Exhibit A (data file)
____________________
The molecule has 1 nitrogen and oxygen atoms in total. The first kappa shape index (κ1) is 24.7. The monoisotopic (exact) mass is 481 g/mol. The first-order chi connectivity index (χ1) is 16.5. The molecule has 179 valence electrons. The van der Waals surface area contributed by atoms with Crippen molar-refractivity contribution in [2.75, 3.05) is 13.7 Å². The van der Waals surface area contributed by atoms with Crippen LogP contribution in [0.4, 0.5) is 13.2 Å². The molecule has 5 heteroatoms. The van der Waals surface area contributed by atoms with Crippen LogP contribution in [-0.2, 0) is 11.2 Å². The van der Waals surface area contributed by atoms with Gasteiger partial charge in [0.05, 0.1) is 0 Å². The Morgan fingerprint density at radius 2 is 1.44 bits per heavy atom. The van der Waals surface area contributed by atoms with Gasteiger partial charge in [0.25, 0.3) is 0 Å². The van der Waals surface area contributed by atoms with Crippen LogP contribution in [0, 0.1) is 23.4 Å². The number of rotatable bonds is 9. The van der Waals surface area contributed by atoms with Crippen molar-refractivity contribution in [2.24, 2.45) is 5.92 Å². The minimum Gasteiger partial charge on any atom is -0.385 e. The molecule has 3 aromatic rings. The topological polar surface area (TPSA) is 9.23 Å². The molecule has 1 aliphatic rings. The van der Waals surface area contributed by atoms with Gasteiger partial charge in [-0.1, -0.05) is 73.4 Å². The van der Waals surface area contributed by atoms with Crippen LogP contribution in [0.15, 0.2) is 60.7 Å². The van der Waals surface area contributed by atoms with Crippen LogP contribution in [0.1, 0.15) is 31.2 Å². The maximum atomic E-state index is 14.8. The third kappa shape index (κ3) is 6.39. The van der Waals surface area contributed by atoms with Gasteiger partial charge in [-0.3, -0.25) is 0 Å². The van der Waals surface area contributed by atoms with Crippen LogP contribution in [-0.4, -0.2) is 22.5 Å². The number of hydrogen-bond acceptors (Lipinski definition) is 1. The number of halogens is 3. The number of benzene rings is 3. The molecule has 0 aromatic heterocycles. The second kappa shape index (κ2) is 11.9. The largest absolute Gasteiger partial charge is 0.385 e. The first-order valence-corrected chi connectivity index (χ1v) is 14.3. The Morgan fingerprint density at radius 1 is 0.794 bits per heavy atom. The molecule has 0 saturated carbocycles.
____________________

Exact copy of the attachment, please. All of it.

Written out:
The molecule has 1 nitrogen and oxygen atoms in total. The first kappa shape index (κ1) is 24.7. The monoisotopic (exact) mass is 481 g/mol. The first-order chi connectivity index (χ1) is 16.5. The molecule has 179 valence electrons. The van der Waals surface area contributed by atoms with Crippen molar-refractivity contribution in [2.75, 3.05) is 13.7 Å². The van der Waals surface area contributed by atoms with Crippen LogP contribution in [0.4, 0.5) is 13.2 Å². The molecule has 5 heteroatoms. The van der Waals surface area contributed by atoms with Crippen LogP contribution in [-0.2, 0) is 11.2 Å². The van der Waals surface area contributed by atoms with Gasteiger partial charge in [0.05, 0.1) is 0 Å². The Morgan fingerprint density at radius 2 is 1.44 bits per heavy atom. The van der Waals surface area contributed by atoms with Gasteiger partial charge in [0.25, 0.3) is 0 Å². The van der Waals surface area contributed by atoms with Crippen LogP contribution in [0, 0.1) is 23.4 Å². The number of rotatable bonds is 9. The van der Waals surface area contributed by atoms with Crippen molar-refractivity contribution in [2.24, 2.45) is 5.92 Å². The minimum Gasteiger partial charge on any atom is -0.385 e. The molecule has 3 aromatic rings. The topological polar surface area (TPSA) is 9.23 Å². The molecule has 1 aliphatic rings. The van der Waals surface area contributed by atoms with Gasteiger partial charge in [-0.1, -0.05) is 73.4 Å². The van der Waals surface area contributed by atoms with Crippen LogP contribution in [0.15, 0.2) is 60.7 Å². The van der Waals surface area contributed by atoms with Crippen LogP contribution in [0.1, 0.15) is 31.2 Å². The maximum atomic E-state index is 14.8. The third kappa shape index (κ3) is 6.39. The van der Waals surface area contributed by atoms with Gasteiger partial charge in [-0.3, -0.25) is 0 Å². The van der Waals surface area contributed by atoms with Crippen LogP contribution in [-0.4, -0.2) is 22.5 Å². The number of hydrogen-bond acceptors (Lipinski definition) is 1. The number of halogens is 3. The number of benzene rings is 3. The molecule has 0 aromatic heterocycles. The second kappa shape index (κ2) is 11.9. The largest absolute Gasteiger partial charge is 0.385 e. The first-order valence-corrected chi connectivity index (χ1v) is 14.3. The Morgan fingerprint density at radius 1 is 0.794 bits per heavy atom. The molecule has 0 saturated carbocycles.